Tuesday, September 25, 2018

Let them eat dirt! -or-How I’m Raising a Reenactor

Let them eat dirt! Well- not really. But let them experience it. At events (both 18th & 19th Century) I often hear how well our daughter behaves and interacts with the environment full of visitors, fires, and loud guns. I often attribute it to the fact that she is being raised going to events. Her first outing was at seven weeks old when we day tripped to an event where she slept most of the day- even through the battle. Now, that she is three, my husband and I have learned a lot and are usually armed with tactics to keep her entertained at events.

Use Familiar Items

We have a small basket trunk that is filled with various items depending on the period of the interpretation. These items range from simple pasteboard boxes, to a china tea-set. Our daughter plays with these items in her daily life, not just in reenacting scenarios. On an average Civil War weekend, her trunk will contain: a cloth doll, doll quilt, slate & pencil, copper measuring cups, wooden spoons, wooden bowl, small sword, and a tea cup. We include her wooden kitchen items with her play kitchen at home so that she uses them often, just like many of the items in my own kitchen which play double-duty. She discovered her cloth doll at about eight-months old and would drag her all over the house with her. Her chosen souvenir on a recent vacation was a wooden spoon that she chose herself. She drinks tea, yes, hot black tea, almost every day and even has her own reproduction tea set that sits on our kitchen shelf (this we did splurge on).
Another familiar item, dirt and water. I have entertained my child for hours with a bucket of water and a towel or spoon. Extra points if you are near dirt. She daily wants to go play outside, mostly because there is a spot in our yard where the grass does not grow, and she can “garden” as she calls it, bringing up clumps of black earth with her hands. Don’t be afraid to let them get dirty. They can be washed off, and so can their clothes (this is why multiple pinafores are our friends).

Use real items
            Our daughter is one who usually wants to have the same thing you have and to help with the task at hand, so we provide her with her own versions of what we have, mostly. She does not have many reproduction toys in the traditional sense. You will not usually her with a yo-yo or expensive reproduction games, she will usually be digging in the dirt. In that dirt with her you will find wooden spoons, copper measuring cups, and a small stoneware pitcher (we do keep her actual eating utensils clean).  She can look up from her pile of dirt and see me using the same items, just in larger form, and that makes her happy.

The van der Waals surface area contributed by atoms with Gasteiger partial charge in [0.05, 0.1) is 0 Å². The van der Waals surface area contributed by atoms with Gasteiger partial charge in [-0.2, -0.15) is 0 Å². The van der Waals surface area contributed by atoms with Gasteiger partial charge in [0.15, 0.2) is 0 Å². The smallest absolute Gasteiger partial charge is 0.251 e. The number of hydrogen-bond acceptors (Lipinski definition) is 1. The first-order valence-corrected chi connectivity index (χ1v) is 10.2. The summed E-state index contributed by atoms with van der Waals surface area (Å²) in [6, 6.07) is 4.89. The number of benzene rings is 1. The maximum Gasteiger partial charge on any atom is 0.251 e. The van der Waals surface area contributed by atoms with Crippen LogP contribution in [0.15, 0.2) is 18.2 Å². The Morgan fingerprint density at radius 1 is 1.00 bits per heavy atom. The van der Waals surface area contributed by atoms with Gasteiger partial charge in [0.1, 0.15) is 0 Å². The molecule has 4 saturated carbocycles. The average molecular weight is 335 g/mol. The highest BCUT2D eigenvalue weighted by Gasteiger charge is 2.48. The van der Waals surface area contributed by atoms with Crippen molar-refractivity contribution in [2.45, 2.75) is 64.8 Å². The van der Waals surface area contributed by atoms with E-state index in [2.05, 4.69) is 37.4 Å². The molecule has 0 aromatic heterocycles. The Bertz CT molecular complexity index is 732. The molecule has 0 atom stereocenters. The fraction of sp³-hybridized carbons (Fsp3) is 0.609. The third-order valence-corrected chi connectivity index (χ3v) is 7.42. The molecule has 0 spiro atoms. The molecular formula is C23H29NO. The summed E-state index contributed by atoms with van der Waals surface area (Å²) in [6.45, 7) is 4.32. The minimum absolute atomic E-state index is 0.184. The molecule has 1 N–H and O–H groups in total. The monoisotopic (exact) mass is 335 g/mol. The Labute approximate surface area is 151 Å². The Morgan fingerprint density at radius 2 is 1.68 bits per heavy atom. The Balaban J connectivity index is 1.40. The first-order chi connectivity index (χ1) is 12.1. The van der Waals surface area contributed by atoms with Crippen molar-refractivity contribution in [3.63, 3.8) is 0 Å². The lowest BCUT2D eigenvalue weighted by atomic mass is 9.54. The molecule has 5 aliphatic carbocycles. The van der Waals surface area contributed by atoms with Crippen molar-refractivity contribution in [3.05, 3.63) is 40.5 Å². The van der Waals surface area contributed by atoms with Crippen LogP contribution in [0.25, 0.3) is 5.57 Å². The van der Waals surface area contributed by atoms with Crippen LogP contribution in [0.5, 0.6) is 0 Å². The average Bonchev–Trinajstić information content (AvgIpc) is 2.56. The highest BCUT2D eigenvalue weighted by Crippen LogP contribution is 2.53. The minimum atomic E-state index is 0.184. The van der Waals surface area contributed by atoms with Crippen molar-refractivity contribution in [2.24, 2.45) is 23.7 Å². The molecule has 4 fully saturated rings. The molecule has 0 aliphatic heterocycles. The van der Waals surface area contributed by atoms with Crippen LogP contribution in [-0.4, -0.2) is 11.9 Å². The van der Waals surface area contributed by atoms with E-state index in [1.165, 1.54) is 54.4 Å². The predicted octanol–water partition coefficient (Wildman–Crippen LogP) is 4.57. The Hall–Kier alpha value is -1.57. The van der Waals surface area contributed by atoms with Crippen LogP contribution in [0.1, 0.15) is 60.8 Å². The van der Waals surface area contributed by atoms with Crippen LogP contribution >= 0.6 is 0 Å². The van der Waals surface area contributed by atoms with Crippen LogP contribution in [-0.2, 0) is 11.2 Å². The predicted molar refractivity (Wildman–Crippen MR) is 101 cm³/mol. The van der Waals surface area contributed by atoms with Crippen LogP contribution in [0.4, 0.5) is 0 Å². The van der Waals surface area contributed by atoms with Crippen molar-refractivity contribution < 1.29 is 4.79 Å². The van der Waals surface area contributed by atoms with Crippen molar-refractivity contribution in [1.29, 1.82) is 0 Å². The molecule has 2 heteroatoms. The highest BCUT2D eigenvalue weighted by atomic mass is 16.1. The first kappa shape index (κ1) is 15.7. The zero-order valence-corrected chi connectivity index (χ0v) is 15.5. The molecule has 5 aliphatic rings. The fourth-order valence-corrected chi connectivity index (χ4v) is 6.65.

Bowls & wooden spoon with leftover mud
            I find myself not wanting to lay down many dollars for something that will not last. We often find pottery, baskets, and other pieces at discount prices from local shops and we snag it up. Since we usually portray a working-class family in North Carolina, I think having multiple “fancy” toys would be a little odd for our impression. So, by handing my child a duplicate item like the one I have in my hand (ie. Wooden bowl) it makes her feel more included in what we are doing. She knows which items are hers too! She has her own basket which often gets filled with wildflowers or a rock collection on weekends.

Keep them Involved in Interpretation
The cutest flower seller! 
            One recommendation I make above almost everything else, is to keep children involved. Years ago, before I had my own child, we brought my niece to events with us. I would lay down a blanket and hand her some toys and other items, and left her there. We always use the “see you” rule- we must maintain site of each other regardless of what we are doing. Soon, we over heard her talking about using items as substitutes and how children would help on the farm. It made me smile to realize how much she had listened to myself and others around her. From that moment, I promised myself to not shuffle the children off from a demonstration. Look at period images of women performing their daily tasks such as laundry, cooking, etc. many of these images include children playing at their mother’s feet or climbed up in chairs to have a closer look.
Image may contain: 1 person, smiling, sitting, child, drink and outdoor
Little Laundry Helper! 
Last year, during a school day, there was a photo taken of me with my toddler on my hip, a laundry paddle in one hand, and boiling kettle in front of me talking to school children. In that one photo, I found a sense of real. I did not stop what I was doing, instead, I hoisted my sleepy child up in my arms and kept moving. She was there, in the middle of everything, just as she is every other day. Moments later she would be in the middle of a crowd of student playing hoop-and-stick with them, her laugh ringing out over the hum of play.

These learning experiences are what I strive for. To get her hands dirty while going knee-deep in history, though to her she is just playing. I hope that one day, she will look back and be thankful for the days that I let her eat dirt. 
Leave plenty of time for exploration, free play, and rest! 

1 comment: